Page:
Heirloom Needle Case

I learned to sew from my mom, who learned from my grandma, who learned from my great-grandma, and so it goes, each mom passing down her own bit of wisdom to her own daughter. But what unfortunately didn’t get passed down to me were anyone's tools or supplies!

Now, with a daughter of my own, my heart melts as she toddles up to my machine and tells me she’s going to “do a little bit of sewing.” I am excited to teach her all the knowledge that I’ve gleaned from the sewing moms before me, but I also hope to pass on to her what I didn’t get: the supplies she’ll need to build a toolbox of her own.

I made this Heirloom Needle Case with both me and my daughter in mind. It’s the perfect way for me to keep all my needles organized now, but I also see it as a little treasure that I can pass on to Ruth years from now as she pulls out her needles to learn the perfect blind stitch.

This case is made with Robert Kaufman’s Waterford Linen and Mary Flanagan's Felted Wool in a stunning bright yellow. The two materials are beautiful on their own, but when fused together, they create a whole new fabric that is soft and sturdy, perfect for keeping sharp needle points away from tender fingers. Strips of Cotton Twill Tape hold all the needles in place and won’t stretch or fray over time. Fortunate, because I’m hoping this will last me, and Ruth, for quite a while!  – Corinne


Our Materials for Heirloom Needle Case kits include…

  •  A 13 by 15-inch piece of Mary Flanagan's Felted Wool.

These are enough materials to make two Heirloom Needle Cases.

Choose from four colorways, shown clockwise from the top left: Wake Up Call, Turquoise, Bright Coral, or Blue Spark.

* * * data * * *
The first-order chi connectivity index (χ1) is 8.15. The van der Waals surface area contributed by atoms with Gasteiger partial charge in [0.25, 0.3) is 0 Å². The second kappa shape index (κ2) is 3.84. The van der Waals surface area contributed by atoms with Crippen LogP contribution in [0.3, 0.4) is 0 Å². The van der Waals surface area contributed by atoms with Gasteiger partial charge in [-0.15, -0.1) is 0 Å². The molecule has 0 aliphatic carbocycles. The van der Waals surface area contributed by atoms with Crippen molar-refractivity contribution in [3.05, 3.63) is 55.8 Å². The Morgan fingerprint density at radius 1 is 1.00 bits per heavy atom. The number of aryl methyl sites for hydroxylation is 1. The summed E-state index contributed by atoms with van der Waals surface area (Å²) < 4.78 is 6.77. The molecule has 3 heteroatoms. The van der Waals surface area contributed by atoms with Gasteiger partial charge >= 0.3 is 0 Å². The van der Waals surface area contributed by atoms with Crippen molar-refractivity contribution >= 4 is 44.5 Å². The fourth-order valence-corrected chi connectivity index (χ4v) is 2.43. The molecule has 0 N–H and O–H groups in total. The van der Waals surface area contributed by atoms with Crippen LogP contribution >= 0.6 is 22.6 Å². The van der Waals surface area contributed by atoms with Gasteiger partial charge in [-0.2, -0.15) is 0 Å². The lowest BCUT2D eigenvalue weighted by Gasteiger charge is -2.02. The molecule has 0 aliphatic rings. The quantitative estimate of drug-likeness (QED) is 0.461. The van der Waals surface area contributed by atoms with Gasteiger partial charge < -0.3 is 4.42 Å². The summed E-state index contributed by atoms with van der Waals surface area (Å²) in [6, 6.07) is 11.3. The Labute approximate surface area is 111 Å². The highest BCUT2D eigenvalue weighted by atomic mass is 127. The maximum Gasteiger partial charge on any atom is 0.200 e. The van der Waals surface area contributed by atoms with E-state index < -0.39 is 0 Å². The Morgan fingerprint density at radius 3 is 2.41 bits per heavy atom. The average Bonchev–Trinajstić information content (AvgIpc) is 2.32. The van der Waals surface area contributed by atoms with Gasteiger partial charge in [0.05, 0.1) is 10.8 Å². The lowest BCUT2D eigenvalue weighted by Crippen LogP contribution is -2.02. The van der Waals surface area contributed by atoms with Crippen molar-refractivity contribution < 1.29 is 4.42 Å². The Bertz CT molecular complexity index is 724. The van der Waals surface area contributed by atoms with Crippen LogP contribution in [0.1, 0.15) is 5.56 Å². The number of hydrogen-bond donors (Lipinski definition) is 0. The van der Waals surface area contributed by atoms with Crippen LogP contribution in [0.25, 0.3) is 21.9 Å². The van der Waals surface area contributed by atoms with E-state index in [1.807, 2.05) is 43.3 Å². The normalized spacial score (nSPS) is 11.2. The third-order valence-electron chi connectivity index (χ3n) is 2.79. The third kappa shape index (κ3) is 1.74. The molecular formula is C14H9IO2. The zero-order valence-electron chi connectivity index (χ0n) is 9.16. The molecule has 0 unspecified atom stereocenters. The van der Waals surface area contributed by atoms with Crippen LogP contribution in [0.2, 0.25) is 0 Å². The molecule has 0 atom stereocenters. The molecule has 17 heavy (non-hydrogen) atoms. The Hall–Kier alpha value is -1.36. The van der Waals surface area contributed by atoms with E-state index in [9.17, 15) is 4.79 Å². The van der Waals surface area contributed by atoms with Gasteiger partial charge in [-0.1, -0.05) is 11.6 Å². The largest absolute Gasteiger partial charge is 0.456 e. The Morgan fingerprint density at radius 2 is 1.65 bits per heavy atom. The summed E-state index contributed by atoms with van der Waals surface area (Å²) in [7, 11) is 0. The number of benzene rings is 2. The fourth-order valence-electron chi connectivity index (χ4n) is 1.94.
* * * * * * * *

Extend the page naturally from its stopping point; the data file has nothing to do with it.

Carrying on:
You’ll also need a Fabric Marker.



Cut out a 6 by 14-inch piece of the Linen, Wool and Heat-n-Bond.

Note: When cutting simple rectangular shapes for patterns such as this, straight, clean cuts are key. The best way to make these cuts is with a rotary cutter and a non-slip quilting ruler on a self-healing cutting mat. If you have limited experience using a rotary cutter, I recommend visiting our Rotary Cutting Tutorial.

Cut three 6-inch pieces of the 30mm Twill Tape and one 14-inch piece of the 14mm Twill Tape.

Sew on the Twill Tape

Lay the Wool flat with the short sides as top and bottom. Place one piece of the 30mm Twill Tape so that the bottom edge of the Twill Tape is 1 1/2 inches up from the bottom edge of the Wool. Pin in place. Pin the second piece of 30mm Twill so that its bottom edge is 2 inches above the top edge of the first piece, and pin the third piece’s bottom edge 2 inches above the top edge of the second.

Use a fabric marker and a straight edge ruler to make a mark down the center of the three pieces of Twill Tape (3 inches from the sides).

Sew along the marked lines, backstitching at the beginning and end of each seam.

Fuse the Fabrics

Preheat iron to medium heat with no steam. Lay the Wool on the ironing board with the Twill Tape side down. Place the Heat-n-Bond on top of the Wool with the paper liner face up. Slowly move the iron across the paper until the entire surface is bonded. Allow to cool and peel off the paper liner.